People Are Eating up Food Franchises!

Food Franchising has always been front and center for the entire franchise industry. After all, the industry was essentially brought main stream by some of our favorite hamburger and chicken food purveyors in the 1950’s.  The recent movie, The Founder, helped retell the story of how the franchise industry was brought to the general public by an excitable Ray Kroc who discovered the McDonald’s brothers invention.  Chicken, hot dogs, burgers….more burgers and now sushi seem to have a never ending assembly line of new concepts and innovative food service franchise brands always coming into the franchise market.  The food service segment of franchising has taken it’s lumps over the recent past and in 2008 and 2009, the food service industry was as close to going extinct as the market segment ever has been.  Now, in 2017, The Entrepreneur Franchise 500 has McDonald’s at #2, Dunkin Donuts at #3, Jimmy John’s at #5, a reinvented Dairy Queen at #6 and a surging Wingstop at #8.  The Food Service franchise market is as alive and well today than it has ever been.

How is this all possible when you hear again and again that restaurants are so high risk, the food service business has no profit margin and other negative slants towards food service businesses?  Are food service entrepreneurs defying logic with businesses that work around traditional issues in managing a profitable food service business?  Has the restaurant business changed for the better significantly in some way?  There are a variety of factors that drive the food service space and probably at the top of the list is the fact that food service has been so prominent and has more established brands than any other market segment of franchising.  This maturity has helped a wide range of franchise brands grow from large systems to very large franchise systems over the past ten years since the recession.  With mature franchise brands comes people’s willingness to look into the category, even if in some cases people do not invest in well known food service franchises, they end up investing in the market segment itself.  The pizza franchise market is a good example, brands such as Pizza Hut and Little Caesar’s have global recognition and bring people into the category who to some extent have chosen to invest in new, more innovative pizza franchise models like Blaze.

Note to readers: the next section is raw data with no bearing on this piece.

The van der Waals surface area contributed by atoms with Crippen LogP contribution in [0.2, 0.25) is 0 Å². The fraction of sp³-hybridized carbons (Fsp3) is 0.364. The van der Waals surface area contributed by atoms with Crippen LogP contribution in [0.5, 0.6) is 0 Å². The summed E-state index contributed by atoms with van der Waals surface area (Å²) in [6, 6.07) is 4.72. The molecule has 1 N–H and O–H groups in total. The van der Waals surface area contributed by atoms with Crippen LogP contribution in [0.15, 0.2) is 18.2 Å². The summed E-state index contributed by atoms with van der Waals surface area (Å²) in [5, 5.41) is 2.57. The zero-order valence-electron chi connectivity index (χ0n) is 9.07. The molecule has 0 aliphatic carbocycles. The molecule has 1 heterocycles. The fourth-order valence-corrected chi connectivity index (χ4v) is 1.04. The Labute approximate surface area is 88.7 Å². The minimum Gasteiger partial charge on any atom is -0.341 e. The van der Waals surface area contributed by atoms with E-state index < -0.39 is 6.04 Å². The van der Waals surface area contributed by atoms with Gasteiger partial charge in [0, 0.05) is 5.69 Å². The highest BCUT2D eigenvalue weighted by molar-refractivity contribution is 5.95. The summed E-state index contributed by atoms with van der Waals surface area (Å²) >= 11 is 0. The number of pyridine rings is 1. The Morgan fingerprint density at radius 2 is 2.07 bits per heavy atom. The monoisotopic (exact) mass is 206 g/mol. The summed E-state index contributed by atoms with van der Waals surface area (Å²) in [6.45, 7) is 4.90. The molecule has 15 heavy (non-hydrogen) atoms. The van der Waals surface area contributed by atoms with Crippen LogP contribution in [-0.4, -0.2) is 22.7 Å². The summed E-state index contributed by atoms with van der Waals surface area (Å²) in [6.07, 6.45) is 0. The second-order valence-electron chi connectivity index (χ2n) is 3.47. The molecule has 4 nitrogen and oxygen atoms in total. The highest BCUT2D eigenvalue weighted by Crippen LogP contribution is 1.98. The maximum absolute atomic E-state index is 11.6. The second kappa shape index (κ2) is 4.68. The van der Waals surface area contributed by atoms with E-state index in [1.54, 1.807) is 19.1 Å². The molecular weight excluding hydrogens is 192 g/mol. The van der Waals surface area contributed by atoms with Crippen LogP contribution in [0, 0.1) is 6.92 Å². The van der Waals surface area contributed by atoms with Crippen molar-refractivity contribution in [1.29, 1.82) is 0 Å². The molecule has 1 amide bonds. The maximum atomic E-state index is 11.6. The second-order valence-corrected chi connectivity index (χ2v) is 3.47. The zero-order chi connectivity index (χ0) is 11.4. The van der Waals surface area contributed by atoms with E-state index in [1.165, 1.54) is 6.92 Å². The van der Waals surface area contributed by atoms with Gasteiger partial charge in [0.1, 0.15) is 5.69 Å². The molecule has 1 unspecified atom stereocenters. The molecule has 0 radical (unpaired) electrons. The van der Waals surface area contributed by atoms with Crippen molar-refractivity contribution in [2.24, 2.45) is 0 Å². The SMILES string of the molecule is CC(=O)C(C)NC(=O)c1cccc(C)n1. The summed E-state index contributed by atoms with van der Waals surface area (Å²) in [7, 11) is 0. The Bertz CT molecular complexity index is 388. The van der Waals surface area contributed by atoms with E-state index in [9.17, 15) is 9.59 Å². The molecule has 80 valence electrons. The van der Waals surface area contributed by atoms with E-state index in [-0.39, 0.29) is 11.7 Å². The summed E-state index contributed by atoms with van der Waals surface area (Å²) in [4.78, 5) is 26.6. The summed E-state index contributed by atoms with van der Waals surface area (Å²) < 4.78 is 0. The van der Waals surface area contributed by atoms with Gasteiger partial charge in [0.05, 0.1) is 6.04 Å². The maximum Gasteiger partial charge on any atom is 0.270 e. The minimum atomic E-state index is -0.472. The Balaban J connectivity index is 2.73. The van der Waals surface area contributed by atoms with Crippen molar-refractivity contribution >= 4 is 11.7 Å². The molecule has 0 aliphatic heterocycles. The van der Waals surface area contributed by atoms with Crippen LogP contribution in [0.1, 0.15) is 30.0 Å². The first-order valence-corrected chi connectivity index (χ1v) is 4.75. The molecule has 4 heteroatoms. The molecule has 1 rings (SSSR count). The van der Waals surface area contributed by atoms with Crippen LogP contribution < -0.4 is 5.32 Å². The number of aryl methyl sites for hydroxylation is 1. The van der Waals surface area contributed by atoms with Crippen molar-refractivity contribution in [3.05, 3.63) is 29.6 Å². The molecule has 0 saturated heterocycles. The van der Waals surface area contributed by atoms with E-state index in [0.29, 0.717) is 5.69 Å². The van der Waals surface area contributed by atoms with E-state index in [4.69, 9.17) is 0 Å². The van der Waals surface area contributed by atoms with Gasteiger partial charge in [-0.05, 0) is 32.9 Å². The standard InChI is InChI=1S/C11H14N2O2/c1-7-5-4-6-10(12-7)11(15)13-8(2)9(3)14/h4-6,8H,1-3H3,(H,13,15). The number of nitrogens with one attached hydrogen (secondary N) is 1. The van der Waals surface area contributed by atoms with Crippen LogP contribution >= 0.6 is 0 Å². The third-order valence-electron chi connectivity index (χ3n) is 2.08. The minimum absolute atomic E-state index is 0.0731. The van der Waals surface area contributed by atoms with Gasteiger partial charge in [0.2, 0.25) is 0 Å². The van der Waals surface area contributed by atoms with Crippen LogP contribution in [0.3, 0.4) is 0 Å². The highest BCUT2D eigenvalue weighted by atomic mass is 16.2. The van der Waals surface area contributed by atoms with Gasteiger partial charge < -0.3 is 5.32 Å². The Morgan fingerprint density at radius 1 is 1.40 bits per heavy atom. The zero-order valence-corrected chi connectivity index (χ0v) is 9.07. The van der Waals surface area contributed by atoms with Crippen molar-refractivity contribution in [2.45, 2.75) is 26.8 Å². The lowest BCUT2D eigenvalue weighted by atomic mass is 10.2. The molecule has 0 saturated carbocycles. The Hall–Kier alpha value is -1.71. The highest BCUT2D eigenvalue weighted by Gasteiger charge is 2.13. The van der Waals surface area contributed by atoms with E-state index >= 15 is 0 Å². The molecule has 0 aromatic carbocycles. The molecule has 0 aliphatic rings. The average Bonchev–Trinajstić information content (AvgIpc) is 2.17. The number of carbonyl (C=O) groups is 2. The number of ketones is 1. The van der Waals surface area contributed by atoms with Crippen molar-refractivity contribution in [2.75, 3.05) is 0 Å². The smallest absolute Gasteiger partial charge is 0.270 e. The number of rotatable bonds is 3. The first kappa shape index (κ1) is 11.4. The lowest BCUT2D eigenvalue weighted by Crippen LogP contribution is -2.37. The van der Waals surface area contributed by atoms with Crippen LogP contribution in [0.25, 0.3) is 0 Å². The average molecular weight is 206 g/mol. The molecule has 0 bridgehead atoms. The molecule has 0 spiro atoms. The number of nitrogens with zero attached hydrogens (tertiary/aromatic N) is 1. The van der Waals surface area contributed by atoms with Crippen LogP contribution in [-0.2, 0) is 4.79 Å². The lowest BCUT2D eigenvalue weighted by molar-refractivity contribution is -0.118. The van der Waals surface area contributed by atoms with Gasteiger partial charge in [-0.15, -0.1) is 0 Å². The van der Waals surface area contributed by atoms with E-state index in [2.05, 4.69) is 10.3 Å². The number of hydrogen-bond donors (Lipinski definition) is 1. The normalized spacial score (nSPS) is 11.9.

The next reason that the food service market in franchising has performed well is the shrinking profitability in food service establishments. One would think that this would work against franchising, but the opposite is true. Food supplies, inventory costs, restaurant supplies and cost of labor are all increasing faster than sales have been for the food service market segment. Franchise systems offer franchisees the benefit of purchasing power negotiating better rates with food suppliers and more marketing power for food service establishments.  The individual franchisees have the opportunity to leverage these economies of scale and “win” at the unit level. This paradox is seen to an even greater extent in the pizza segment where an increasingly large percentage of sales are being driven through online ordering platforms.  Large scale pizza franchises have the capital to invest in technology and systems that a mom and pop couldn’t afford and the growing difference in online sales supports the case for franchising.